Breastfeeding has many benefits for moms and babies. For example, breastfeeding can:
- Help protect your baby from infections and illnesses, like ear infections and asthma
- Lower your risk of some diseases like type 2 diabetes, ovarian cancer, and breast cancer
Making healthy food choices while you’re breastfeeding will help you and your baby get the nutrients you both need.
Try to get most of the nutrients you need by following a healthy eating routine. Ask your doctor if you need to take a daily supplement (like a multivitamin) to get enough of nutrients.
Follow a healthy eating routine.
To get the nutrients you need while breastfeeding, follow a healthy eating routine [PDF – 1.9 MB]. Choose a mix of healthy foods you enjoy from each food group, including:
- Whole fruits — like apples, berries, oranges, mango, and bananas
- Veggies — like broccoli, sweet potatoes, beets, okra, spinach, peppers, and jicama
- Whole grains — like brown rice, millet, oatmeal, bulgur, and whole-wheat bread
- Proteins — like lean meats and chicken, eggs, seafood, beans and lentils, nuts and seeds, and tofu
- Low-fat or fat-free dairy — like milk, yogurt, cheese, lactose-free dairy, and fortified soy beverages (soy milk) or soy yogurt
- Oils — like vegetable oil, olive oil, and oils in foods like seafood, avocado, and nuts
Check the Nutrition Facts label and choose foods and drinks with less added sugars, saturated fats, and sodium (salt). Learn more about eating healthy.
Get the right amount of calories for you.
You need more calories while you’re breastfeeding than you did before you were pregnant. Use the MyPlate Plan tool to find out how many calories you need at each stage of breastfeeding. Then work with your doctor to find a healthy eating routine that works for you.
Eat 8 to 12 ounces of seafood each week.
Fish and shellfish have healthy fats that are good for you and your baby. But some seafood is high in mercury, a metal that can hurt your baby’s development. It’s a good idea to eat seafood that’s high in healthy fats but lower in mercury.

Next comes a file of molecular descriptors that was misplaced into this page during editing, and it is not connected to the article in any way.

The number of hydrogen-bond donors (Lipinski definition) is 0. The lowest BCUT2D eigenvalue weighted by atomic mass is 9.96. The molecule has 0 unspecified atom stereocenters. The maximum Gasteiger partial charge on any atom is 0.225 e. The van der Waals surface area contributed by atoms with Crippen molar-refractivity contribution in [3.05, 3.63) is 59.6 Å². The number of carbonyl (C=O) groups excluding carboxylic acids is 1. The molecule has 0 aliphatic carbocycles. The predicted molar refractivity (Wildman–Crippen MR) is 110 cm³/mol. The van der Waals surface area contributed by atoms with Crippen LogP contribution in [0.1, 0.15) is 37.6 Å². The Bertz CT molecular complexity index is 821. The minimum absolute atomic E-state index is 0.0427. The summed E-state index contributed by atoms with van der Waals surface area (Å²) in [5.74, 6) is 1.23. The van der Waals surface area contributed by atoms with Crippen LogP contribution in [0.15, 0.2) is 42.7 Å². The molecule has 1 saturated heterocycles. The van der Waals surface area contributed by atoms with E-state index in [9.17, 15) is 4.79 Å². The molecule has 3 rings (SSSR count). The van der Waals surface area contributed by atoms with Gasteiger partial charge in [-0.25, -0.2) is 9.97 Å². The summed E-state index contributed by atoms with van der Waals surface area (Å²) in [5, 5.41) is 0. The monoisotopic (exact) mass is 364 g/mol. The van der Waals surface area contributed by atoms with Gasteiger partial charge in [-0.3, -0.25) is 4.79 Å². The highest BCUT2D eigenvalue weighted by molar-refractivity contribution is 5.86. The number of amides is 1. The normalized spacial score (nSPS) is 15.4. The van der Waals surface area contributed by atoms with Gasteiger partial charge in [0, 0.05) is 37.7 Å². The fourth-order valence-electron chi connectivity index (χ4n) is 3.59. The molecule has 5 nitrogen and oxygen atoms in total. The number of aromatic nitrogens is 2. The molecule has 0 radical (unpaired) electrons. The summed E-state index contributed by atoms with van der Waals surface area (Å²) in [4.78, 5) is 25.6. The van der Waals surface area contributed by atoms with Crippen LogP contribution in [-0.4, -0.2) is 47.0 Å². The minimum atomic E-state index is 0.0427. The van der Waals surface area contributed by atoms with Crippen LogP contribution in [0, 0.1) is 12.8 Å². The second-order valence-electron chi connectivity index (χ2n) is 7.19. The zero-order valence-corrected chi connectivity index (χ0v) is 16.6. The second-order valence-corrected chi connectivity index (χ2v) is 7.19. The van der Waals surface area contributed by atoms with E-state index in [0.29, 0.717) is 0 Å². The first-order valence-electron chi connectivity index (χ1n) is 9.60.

Drink plenty of fluids.
Your body needs extra fluids when you’re breastfeeding to stay hydrated. Try drinking a glass of water or other healthy beverage every time you breastfeed.
Limit drinks with caffeine and added sugars.
- Ask your doctor if caffeine is safe for you. When you’re breastfeeding, it’s usually safe to have up to 300 milligrams of caffeine a day (the amount in about 3 cups of coffee) — but your doctor may recommend less.
- Limit drinks with added sugars like sodas, sports drinks, and energy drinks.
Consider avoiding alcohol.
Not drinking alcohol is the safest option for breastfeeding mothers. If you’re thinking about drinking while breastfeeding, talk with your doctor first.
If you choose to drink alcohol, follow these safety tips.
- Drink only in moderation — for women, this means no more than 1 drink a day. In general, 1 drink is equal to a bottle of beer, a glass of wine, or a shot of liquor. But keep in mind that many drinks have much more alcohol than a standard serving. Learn more about what counts as a standard drink.
- If you’re going to have a drink, do it just after breastfeeding or pumping — not before.
- Wait at least 2 hours after having a drink to breastfeed or pump. This gives your body time to break down the alcohol so there will be less alcohol in your breast milk.